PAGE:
Cubitron├┐ II: Precision Shaped Grains (PSG) Turn the Concept of Gear Grinding Upside Down Author: W. Graf


To date, grinding, according to the German DIN Standard 8580, is "machining with geometrically undefined cutting edges" while other machining processes such as turning and milling are classified as processes with "geometrically defined cutting edges". New abrasive grains, called PSG and developed by 3M, stand this definition on its head. For the first time, grinding wheels made with PSG, called Cubitron├┐ II, can claim to be made up of "geometrically defined cutting edges" as each and every grain is exactly the same engineered shape. Hence, it might be more appropriate to talk about "micro-milling" rather than grinding. This is borne out by looking at the resulting "flowing" chips which are akin to chips seen in milling operations, just finer.
These free-flowing chips no longer clog up the grinding wheel and, therefore, the grinding wheel remains free-cutting and dressing becomes only necessary due to loss of from rather than loss of cutting ability. In repeated tests, this has shown to drastically reduce the risk of burning and to give consistent and predictable results. Furthermore, tests and subsequent long term trials under production conditions have shown that grinding time can be cut in most cases by at least 50% in comparison to grinding wheels made of standard ceramic abrasives.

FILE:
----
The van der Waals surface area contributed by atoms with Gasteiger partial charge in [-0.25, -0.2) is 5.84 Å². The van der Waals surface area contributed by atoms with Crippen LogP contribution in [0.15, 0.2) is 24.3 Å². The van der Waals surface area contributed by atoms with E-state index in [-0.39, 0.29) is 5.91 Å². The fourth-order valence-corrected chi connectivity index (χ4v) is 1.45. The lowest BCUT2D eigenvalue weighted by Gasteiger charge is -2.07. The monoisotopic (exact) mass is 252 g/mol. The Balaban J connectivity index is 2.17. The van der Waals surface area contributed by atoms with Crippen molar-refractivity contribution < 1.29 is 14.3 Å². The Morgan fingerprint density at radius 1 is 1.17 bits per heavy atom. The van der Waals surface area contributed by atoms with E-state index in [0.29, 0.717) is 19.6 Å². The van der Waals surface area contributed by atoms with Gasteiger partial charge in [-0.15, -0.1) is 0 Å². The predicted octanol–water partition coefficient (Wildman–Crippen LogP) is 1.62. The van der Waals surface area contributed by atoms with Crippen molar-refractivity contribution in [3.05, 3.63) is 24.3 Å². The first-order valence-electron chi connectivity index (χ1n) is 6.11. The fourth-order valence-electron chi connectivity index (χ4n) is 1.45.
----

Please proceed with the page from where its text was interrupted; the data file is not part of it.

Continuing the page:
Based on more than 100 carefully monitored and documented gear grinding trials, this paper will demonstrate how Cubitron├┐ II grinding wheels work both in continuous generating grinding of car and truck gears, and in form grinding of large diameter gears for wind generators, for example. Furthermore, the paper will discuss chip formation, filmed with high resolution slow motion; and the benefits of the free-flowing chips in terms of resulting consistent surface finish, superior form holding and extended dressing cycles.
ISBN: 978-1-61481-062-9 Pages: 10
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